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A senior US diplomat commended Burma at the 2015 address on US policy priorities for East Asia and the Pacific on 4 February, while discussing reforms in North Korea.
Speaking at the conference after his recent trip to the region, Bureau of East Asian and Pacific Affairs Assistant Secretary Daniel R. Russel said, “One of the things that keeps me going is the example of Burma, Myanmar. There is a country that decided to make a change. There is a case in which a military dictatorship reinvented itself, opened itself, and the result of that shift has been the pouring in of significant development and economic support. President Obama has visited Burma twice. Imagine that. The president of Burma has visited the United States. The country is working up towards elections.”
After the April 2012 by-elections that saw Suu Kyi’s pro-democracy opposition party joining the political fold, Barack Obama’s historic visit to Rangoon later that year marked the strengthening of US-Burma ties, following the lifting of key economic sanctions.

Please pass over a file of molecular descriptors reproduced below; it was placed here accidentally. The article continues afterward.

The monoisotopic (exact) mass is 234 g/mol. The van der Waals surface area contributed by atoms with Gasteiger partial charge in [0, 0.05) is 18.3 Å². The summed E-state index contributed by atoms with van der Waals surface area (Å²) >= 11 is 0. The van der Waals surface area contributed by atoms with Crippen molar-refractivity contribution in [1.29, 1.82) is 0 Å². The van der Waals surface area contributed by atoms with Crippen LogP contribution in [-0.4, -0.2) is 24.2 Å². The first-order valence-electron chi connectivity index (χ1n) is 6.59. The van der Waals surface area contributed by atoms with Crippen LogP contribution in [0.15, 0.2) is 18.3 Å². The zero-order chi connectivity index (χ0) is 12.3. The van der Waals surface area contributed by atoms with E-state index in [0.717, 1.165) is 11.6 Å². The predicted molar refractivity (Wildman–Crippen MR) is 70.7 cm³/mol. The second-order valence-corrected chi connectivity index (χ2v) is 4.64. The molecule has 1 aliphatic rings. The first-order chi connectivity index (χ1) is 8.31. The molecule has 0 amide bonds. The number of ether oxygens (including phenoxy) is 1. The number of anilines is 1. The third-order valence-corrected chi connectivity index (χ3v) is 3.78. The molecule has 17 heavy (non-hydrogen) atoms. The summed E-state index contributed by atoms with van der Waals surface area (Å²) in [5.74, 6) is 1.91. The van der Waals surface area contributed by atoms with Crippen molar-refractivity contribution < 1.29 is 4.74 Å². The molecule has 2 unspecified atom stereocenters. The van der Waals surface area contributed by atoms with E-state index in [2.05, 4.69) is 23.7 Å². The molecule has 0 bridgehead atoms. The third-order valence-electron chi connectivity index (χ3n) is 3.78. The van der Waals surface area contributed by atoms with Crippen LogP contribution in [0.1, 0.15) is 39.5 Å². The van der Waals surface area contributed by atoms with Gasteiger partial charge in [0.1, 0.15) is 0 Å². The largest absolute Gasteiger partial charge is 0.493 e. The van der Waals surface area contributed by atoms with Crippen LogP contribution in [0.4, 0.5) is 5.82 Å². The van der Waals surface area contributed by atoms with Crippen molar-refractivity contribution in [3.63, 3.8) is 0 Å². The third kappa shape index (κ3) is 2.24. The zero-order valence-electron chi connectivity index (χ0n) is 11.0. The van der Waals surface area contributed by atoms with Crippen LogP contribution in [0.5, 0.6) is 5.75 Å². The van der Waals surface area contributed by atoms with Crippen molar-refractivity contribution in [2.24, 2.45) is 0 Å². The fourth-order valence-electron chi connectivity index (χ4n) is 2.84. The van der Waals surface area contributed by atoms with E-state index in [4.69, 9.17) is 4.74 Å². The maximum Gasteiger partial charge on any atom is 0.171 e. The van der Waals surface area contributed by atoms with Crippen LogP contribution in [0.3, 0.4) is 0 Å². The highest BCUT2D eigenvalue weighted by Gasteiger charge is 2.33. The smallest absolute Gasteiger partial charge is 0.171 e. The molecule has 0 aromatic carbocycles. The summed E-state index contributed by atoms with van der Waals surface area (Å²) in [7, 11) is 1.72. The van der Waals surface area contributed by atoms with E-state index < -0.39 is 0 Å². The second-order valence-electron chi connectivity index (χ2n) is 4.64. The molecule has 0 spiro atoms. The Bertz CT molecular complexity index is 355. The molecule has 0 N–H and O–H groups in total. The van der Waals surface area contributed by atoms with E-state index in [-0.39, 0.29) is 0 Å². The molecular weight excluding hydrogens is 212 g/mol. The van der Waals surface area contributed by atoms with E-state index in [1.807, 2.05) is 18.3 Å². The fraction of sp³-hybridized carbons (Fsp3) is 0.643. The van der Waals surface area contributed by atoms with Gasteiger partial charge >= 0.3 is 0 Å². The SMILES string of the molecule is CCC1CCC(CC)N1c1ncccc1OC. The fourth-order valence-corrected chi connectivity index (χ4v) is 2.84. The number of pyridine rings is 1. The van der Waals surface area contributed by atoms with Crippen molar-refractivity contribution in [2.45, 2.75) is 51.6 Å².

A further affirmation of US support for the government’s reforms was echoed by Obama’s recent visit to Naypyidaw in November 2014.
“Now, they – of course, Burma has many problems,” the US president said at the time. “But the transformation in the economy, the transformation in the lives of the Burmese people, the opportunities that have opened up and the scope of international cooperation and support for Burma has not come at the cost of a revolution. This is, as we see, a peaceful and iterative prospect.”
Burma, previously blacklisted for their arms alliance with North Korea, has taken what the White House in 2012 called“positive steps” to eliminate military collusion and sever ties with the totalitarian state.
Assistant Secretary Russel ended his statement on Wednesday: “Change in North Korea does not need to be regime change, as the example of Burma shows.”